'Chain' Reactions

The barracuda-like chain pickerel bites best in winter, providing thrills aplenty for anglers who know how to target these toothy predators. (Keith Sutton photo)

Chain pickerel don’t get very big. The world record weighed only 9 pounds, 6 ounces. Average fish in most waters seldom exceed 2.

Chains aren’t great table fish, either. Their flesh is sweet and firm, but the fillets are filled with tiny bones, requiring troublesome preparation for the frying pan.

Let me tell you why I love pickerel, nevertheless.

Picture a winter day with big snowflakes floating down. Not a sound do you hear except the sound of your paddle.

Curtains of icicles sparkle along lakeside bluffs. An eagle gazes down as you pass. Wood ducks flush up ahead.

The world is virgin white, with scattered beams of color. Cardinal red. Cedar green. Shadow blue. Winter swaddles you in contrasts.

Up ahead, a patch of emerald glimmers beneath the crystalline water. You cast a silver spoon beyond it and retrieve, watching the lure flash as it darts over the weed bed.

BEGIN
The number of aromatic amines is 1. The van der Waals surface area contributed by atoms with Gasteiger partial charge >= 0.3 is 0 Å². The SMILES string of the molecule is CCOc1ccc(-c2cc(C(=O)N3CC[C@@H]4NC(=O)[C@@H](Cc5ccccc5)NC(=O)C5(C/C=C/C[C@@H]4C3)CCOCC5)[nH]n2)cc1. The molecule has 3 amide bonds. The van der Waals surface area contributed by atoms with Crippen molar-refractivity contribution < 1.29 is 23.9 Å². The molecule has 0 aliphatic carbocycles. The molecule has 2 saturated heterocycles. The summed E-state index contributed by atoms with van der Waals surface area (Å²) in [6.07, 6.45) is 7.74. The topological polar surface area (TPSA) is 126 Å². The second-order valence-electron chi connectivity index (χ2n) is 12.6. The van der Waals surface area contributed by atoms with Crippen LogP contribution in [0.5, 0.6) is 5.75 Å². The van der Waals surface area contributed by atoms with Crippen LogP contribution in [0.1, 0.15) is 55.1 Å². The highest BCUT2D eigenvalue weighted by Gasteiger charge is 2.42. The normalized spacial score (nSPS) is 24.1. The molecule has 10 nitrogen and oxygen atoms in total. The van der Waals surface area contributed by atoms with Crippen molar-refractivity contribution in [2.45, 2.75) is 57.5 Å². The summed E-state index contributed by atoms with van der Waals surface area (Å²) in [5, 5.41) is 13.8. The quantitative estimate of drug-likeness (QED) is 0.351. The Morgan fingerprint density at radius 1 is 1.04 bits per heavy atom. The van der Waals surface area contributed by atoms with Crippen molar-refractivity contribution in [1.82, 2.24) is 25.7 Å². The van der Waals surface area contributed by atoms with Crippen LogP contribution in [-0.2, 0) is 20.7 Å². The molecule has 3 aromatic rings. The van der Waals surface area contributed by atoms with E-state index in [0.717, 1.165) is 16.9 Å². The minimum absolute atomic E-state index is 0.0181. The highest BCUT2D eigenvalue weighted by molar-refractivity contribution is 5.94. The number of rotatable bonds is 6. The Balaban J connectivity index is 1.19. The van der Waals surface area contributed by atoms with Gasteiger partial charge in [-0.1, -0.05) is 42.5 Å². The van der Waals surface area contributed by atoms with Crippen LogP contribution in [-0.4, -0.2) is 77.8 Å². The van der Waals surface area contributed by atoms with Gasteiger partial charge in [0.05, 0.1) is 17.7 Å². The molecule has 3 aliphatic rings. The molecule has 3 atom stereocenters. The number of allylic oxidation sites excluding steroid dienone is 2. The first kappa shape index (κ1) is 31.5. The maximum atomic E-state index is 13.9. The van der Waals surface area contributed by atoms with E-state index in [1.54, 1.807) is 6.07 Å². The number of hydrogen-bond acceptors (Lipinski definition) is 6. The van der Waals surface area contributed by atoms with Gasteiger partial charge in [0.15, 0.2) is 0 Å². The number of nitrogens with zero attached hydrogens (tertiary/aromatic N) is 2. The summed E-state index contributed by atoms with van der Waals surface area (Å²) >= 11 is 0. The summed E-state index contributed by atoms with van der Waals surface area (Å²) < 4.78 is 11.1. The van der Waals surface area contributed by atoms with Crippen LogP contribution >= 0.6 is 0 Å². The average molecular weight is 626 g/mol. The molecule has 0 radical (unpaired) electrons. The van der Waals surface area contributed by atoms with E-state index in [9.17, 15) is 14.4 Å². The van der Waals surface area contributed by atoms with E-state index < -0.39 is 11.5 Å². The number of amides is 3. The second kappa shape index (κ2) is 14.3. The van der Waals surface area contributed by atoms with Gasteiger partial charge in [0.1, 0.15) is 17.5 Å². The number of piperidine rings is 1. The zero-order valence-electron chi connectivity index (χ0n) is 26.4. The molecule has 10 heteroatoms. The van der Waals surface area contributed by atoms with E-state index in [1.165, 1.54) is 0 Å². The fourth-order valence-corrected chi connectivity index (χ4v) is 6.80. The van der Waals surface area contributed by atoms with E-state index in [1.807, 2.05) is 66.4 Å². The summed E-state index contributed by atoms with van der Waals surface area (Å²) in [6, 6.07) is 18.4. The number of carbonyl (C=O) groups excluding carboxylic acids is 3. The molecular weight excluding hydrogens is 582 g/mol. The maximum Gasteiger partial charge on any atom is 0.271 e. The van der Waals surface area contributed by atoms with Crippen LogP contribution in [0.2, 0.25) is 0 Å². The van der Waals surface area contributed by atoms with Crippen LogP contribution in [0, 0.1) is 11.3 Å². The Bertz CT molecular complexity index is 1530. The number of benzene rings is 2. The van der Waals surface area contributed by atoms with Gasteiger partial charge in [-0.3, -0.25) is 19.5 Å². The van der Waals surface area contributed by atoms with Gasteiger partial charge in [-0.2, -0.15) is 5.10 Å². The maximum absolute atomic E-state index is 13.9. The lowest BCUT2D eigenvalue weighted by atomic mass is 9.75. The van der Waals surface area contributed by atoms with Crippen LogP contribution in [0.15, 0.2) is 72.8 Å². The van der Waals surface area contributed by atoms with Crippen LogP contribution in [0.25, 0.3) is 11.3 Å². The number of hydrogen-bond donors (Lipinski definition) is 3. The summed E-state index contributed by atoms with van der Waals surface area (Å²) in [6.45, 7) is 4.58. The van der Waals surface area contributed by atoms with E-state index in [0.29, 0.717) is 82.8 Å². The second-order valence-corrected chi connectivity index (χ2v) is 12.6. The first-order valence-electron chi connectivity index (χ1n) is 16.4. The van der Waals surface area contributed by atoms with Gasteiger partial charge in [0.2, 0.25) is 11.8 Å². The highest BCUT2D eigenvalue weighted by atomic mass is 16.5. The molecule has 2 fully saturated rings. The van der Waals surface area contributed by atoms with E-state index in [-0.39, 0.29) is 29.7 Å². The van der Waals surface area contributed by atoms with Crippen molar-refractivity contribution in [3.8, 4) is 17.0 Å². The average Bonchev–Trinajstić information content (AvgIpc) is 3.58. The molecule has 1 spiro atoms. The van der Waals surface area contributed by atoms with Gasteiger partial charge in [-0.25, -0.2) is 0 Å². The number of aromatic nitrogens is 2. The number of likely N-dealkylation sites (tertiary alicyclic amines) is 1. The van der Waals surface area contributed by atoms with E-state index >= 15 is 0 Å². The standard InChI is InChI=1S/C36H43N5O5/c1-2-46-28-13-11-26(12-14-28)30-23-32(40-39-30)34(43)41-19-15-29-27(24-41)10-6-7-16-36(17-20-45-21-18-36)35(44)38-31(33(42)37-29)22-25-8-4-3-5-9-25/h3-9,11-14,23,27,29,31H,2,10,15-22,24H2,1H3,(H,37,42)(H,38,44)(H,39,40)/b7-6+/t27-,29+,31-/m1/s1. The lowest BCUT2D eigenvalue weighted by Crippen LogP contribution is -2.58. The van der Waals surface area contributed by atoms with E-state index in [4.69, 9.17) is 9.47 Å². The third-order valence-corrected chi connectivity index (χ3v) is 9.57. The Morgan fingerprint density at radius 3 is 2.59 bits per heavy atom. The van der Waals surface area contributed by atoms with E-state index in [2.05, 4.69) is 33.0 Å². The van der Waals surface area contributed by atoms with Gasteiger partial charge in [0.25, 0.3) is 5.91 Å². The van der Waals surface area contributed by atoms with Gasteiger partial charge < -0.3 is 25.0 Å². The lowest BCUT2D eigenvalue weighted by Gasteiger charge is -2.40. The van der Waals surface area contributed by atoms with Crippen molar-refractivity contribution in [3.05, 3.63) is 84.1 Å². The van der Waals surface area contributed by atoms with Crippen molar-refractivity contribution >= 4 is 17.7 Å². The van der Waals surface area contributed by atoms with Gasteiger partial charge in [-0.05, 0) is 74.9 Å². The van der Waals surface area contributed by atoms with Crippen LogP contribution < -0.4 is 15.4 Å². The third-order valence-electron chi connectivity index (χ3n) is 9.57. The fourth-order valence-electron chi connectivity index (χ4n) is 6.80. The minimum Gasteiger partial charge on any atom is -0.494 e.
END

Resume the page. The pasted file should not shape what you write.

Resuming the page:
Suddenly, the flashing stops. You react quickly, setting the hook with a snap of the wrist. Fish on!

Your rod bends. Then the pickerel goes airborne like a little rocket. Three times it jumps before you land and release it.

Another cast, another pickerel, another fun battle—and so on it goes throughout the day.

Other fish bite in winter—crappie, saugers, blue cats, walleyes, even bass. But few bite best in winter.

Chain pickerel do. They’re like little polar bears. The colder it gets, the more active they become.

That’s why I love these little predators. Pickerel add spice to a winter day on the water. They warm me when I’m cold. They give me reason to be outdoors when lakes and streams are quiet, uncrowded and uniquely beautiful.